Most of the efforts out of Washington to fight rising drug prices amount to all-talk-no-action. But there’s one government campaign that has worked — and that the government just expanded.
This is the government's attack on so-called pay-to-delay schemes, in which the marketer of a brand-name drug pays off generic drug makers to keep their competing products off the shelves, sometimes for years.
The Federal Trade Commission, which has scored a string of courtroom victories against pay-to-delay in recent years, estimated in 2010 that these deals were costing consumers $3.5 billion a year. This week the agency announced that it has made its landmark case against a generics manufacturer even more airtight.
The manufacturer is Israel-based Teva Pharmaceutical Industries, the largest generics maker in the world. Teva settled a previous FTC lawsuit in 2015 for $1.2 billion. But that deal left open a couple of loopholes — the “two most pernicious and common forms” of pay-to-delay, the FTC says. The settlement announced Tuesday shuts the door on those, too.
Before we get into the details, here’s the back story on pay-to-delay. As we explained in 2011, these deals were spawned by the Hatch-Waxman Act of 1984, which was designed to encourage the development of cheap generic drugs to rival the patented brand-name versions.
Under the law, a company can seek to market a generic product before the patent on the original expires, typically by filing a lawsuit challenging the existing patent as invalid. As an incentive, the law awards six months of exclusivity to the first generic maker to reach market, allowing it to fend off approval of competing generics by the Food and Drug Administration for that period.
The law effectively eroded Big Pharma profits, since challengers won nearly three out of four patent challenges in court. The branded drug industry reacted by paying generics companies to keep away. The patent holders got months or years of comfy monopoly marketing, and the generics companies got money, a break on costly litigation, and sometimes the guarantee of a monopoly period for their own products.
The deals are sometimes called “reverse-payment” transactions, because they involve a patent holder paying an alleged infringer, rather than the other way around.
Even big payments to generics companies can be worth the expense. That was made clear in 2006 by Frank Baldino, then the chief executive of Cephalon, which the FTC had charged with paying more than $300 million to several generics companies to get them to drop patent challenges to its narcolepsy drug Provigil.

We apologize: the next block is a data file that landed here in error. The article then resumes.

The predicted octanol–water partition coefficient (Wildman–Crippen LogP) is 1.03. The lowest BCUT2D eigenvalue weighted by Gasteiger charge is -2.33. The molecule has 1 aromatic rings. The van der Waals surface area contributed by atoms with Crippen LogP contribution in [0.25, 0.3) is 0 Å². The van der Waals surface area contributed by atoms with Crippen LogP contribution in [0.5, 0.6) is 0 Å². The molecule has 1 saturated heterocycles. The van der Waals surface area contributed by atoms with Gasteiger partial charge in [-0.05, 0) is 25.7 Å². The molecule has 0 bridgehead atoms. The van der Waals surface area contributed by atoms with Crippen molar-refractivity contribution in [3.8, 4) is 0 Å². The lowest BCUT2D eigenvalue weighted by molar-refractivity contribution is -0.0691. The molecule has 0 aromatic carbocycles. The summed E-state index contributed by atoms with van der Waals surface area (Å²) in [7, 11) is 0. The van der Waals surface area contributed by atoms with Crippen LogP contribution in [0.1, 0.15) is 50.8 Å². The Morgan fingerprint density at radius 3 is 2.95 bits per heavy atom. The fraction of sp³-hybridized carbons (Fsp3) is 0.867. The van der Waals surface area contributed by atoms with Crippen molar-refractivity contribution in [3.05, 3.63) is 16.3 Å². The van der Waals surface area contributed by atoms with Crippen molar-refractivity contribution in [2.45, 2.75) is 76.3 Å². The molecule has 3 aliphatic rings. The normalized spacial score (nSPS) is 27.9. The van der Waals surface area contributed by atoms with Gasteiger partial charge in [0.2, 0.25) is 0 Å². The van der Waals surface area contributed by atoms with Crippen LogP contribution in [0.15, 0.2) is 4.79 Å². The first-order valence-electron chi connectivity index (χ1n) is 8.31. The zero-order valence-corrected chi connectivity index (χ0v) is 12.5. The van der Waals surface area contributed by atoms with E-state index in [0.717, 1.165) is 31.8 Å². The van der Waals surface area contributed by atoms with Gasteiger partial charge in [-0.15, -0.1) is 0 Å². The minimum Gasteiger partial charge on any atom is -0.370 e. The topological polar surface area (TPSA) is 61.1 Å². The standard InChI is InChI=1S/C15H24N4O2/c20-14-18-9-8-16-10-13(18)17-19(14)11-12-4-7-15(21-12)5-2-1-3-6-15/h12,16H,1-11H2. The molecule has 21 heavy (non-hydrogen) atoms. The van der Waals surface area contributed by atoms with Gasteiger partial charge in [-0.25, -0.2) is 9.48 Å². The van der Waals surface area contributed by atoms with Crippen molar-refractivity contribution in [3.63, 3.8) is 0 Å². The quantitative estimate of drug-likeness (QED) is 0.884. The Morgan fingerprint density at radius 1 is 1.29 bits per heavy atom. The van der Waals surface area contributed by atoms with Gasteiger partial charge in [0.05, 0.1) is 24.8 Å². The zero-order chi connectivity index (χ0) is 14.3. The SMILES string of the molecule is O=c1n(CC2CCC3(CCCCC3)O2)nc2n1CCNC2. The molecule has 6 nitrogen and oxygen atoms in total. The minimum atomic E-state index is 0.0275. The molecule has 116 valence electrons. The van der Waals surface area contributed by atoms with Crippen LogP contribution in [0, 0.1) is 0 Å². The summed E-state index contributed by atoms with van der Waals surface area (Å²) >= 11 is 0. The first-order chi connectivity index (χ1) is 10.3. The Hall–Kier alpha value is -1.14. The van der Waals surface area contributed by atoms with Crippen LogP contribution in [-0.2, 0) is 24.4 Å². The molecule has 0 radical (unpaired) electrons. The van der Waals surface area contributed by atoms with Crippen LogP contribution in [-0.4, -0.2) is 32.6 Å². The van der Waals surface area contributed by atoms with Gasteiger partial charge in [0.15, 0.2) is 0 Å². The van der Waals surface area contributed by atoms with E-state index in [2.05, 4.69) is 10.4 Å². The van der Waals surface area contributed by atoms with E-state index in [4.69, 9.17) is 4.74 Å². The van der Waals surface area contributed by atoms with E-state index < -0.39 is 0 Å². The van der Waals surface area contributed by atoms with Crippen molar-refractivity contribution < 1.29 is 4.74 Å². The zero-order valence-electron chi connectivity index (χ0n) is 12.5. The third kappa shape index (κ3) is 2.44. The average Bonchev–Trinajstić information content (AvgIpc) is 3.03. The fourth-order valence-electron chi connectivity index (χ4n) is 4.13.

"We were able to get six more years of patent protection," Baldino crowed publicly. "That's $4 billion in sales that no one expected." Cephalon, as it happens, later was acquired by Teva, which is why Teva settled the FTC case for $1.2 billion in 2015.
For a time the reverse-payment deals were smiled on by federal courts. The judges reasoned that if the delay fell within the period of exclusivity that the brand-name drugs’ patents gave their owners, it was a matter of no-harm-no-foul.
That ended in 2013, when the Supreme Court ruled that pay-for-delay deals could violate antitrust law even under those circumstances. That’s because the deals typically were struck while the patent challenges were still in court and therefore could go either way. The generics makers, therefore, were kept out of the market by patent-holders whose patents actually might not be valid.
That brings us back to the FTC’s latest settlement, which strengthens the restrictions on Teva originally reached in 2015. The settlement, FTC Chairman Joe Simons said in announcing the deal, “prevents the world’s largest manufacturer of generic drugs from entering into collusive agreements that prevent price competition by keeping generic drugs off the market.”
For its part, Teva said it is “very pleased to put these litigations against the FTC behind us.”
The original settlement had left in place two loopholes, the FTC said: side deals, in which a generics company strikes an apparently unrelated deal with a brand-name company at the same time it settles a patent lawsuit, obscuring the pay-to-delay aspect; and “no-authorized generic” commitments, in which the brand-name company agrees not to bring out its authorized generic version of a drug for some period.